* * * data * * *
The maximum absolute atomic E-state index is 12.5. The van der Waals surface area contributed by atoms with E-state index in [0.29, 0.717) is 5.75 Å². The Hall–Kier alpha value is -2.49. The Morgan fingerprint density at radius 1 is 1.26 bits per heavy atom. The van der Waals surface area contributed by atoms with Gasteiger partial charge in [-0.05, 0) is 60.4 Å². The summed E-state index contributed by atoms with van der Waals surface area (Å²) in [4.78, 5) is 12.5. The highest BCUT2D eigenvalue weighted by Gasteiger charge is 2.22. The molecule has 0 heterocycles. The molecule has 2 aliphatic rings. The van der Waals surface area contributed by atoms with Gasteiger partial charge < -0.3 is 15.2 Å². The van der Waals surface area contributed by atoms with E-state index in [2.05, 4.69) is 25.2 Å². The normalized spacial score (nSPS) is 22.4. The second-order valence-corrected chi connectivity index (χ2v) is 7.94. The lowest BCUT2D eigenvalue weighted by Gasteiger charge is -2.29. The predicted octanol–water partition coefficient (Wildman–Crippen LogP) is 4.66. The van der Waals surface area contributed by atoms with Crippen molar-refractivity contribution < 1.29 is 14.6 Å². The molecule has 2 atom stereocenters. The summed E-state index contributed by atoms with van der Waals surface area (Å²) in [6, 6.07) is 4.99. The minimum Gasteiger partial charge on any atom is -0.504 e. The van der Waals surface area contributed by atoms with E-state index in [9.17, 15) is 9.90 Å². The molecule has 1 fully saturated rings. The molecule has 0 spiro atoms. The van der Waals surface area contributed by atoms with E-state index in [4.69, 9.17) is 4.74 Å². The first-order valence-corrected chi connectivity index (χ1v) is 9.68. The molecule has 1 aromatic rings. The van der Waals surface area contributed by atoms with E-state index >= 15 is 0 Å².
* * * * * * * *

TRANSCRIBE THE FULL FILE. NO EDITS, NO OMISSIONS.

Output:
The maximum absolute atomic E-state index is 12.5. The van der Waals surface area contributed by atoms with E-state index in [0.29, 0.717) is 5.75 Å². The Hall–Kier alpha value is -2.49. The Morgan fingerprint density at radius 1 is 1.26 bits per heavy atom. The van der Waals surface area contributed by atoms with Gasteiger partial charge in [-0.05, 0) is 60.4 Å². The summed E-state index contributed by atoms with van der Waals surface area (Å²) in [4.78, 5) is 12.5. The highest BCUT2D eigenvalue weighted by Gasteiger charge is 2.22. The molecule has 0 heterocycles. The molecule has 2 aliphatic rings. The van der Waals surface area contributed by atoms with Gasteiger partial charge < -0.3 is 15.2 Å². The van der Waals surface area contributed by atoms with E-state index in [2.05, 4.69) is 25.2 Å². The normalized spacial score (nSPS) is 22.4. The second-order valence-corrected chi connectivity index (χ2v) is 7.94. The lowest BCUT2D eigenvalue weighted by Gasteiger charge is -2.29. The predicted octanol–water partition coefficient (Wildman–Crippen LogP) is 4.66. The van der Waals surface area contributed by atoms with Crippen molar-refractivity contribution < 1.29 is 14.6 Å². The molecule has 2 atom stereocenters. The summed E-state index contributed by atoms with van der Waals surface area (Å²) in [6, 6.07) is 4.99. The minimum Gasteiger partial charge on any atom is -0.504 e. The van der Waals surface area contributed by atoms with E-state index in [9.17, 15) is 9.90 Å². The molecule has 1 fully saturated rings. The molecule has 0 spiro atoms. The van der Waals surface area contributed by atoms with E-state index in [4.69, 9.17) is 4.74 Å². The first-order valence-corrected chi connectivity index (χ1v) is 9.68. The molecule has 1 aromatic rings. The van der Waals surface area contributed by atoms with E-state index >= 15 is 0 Å².